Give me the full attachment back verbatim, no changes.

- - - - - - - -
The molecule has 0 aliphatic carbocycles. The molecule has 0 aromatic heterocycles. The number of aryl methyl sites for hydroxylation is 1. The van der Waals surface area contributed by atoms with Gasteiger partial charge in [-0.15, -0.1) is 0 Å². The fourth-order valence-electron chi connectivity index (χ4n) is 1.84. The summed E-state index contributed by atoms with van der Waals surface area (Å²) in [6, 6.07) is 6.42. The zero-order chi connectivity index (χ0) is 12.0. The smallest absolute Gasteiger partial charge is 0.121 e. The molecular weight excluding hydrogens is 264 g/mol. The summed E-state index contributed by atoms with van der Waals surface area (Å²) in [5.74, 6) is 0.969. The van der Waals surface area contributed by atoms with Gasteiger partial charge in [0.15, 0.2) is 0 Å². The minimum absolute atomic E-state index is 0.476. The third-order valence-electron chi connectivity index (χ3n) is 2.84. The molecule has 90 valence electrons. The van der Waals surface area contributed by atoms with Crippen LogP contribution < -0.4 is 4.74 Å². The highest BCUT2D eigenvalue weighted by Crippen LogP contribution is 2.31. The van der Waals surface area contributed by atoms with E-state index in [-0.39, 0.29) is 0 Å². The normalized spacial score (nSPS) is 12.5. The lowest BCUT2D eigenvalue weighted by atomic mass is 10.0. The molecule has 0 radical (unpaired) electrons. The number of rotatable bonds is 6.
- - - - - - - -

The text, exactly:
The molecule has 0 aliphatic carbocycles. The molecule has 0 aromatic heterocycles. The number of aryl methyl sites for hydroxylation is 1. The van der Waals surface area contributed by atoms with Gasteiger partial charge in [-0.15, -0.1) is 0 Å². The fourth-order valence-electron chi connectivity index (χ4n) is 1.84. The summed E-state index contributed by atoms with van der Waals surface area (Å²) in [6, 6.07) is 6.42. The zero-order chi connectivity index (χ0) is 12.0. The smallest absolute Gasteiger partial charge is 0.121 e. The molecular weight excluding hydrogens is 264 g/mol. The summed E-state index contributed by atoms with van der Waals surface area (Å²) in [5.74, 6) is 0.969. The van der Waals surface area contributed by atoms with Gasteiger partial charge in [0.15, 0.2) is 0 Å². The minimum absolute atomic E-state index is 0.476. The third-order valence-electron chi connectivity index (χ3n) is 2.84. The molecule has 90 valence electrons. The van der Waals surface area contributed by atoms with Crippen LogP contribution < -0.4 is 4.74 Å². The highest BCUT2D eigenvalue weighted by Crippen LogP contribution is 2.31. The van der Waals surface area contributed by atoms with E-state index in [-0.39, 0.29) is 0 Å². The normalized spacial score (nSPS) is 12.5. The lowest BCUT2D eigenvalue weighted by atomic mass is 10.0. The molecule has 0 radical (unpaired) electrons. The number of rotatable bonds is 6.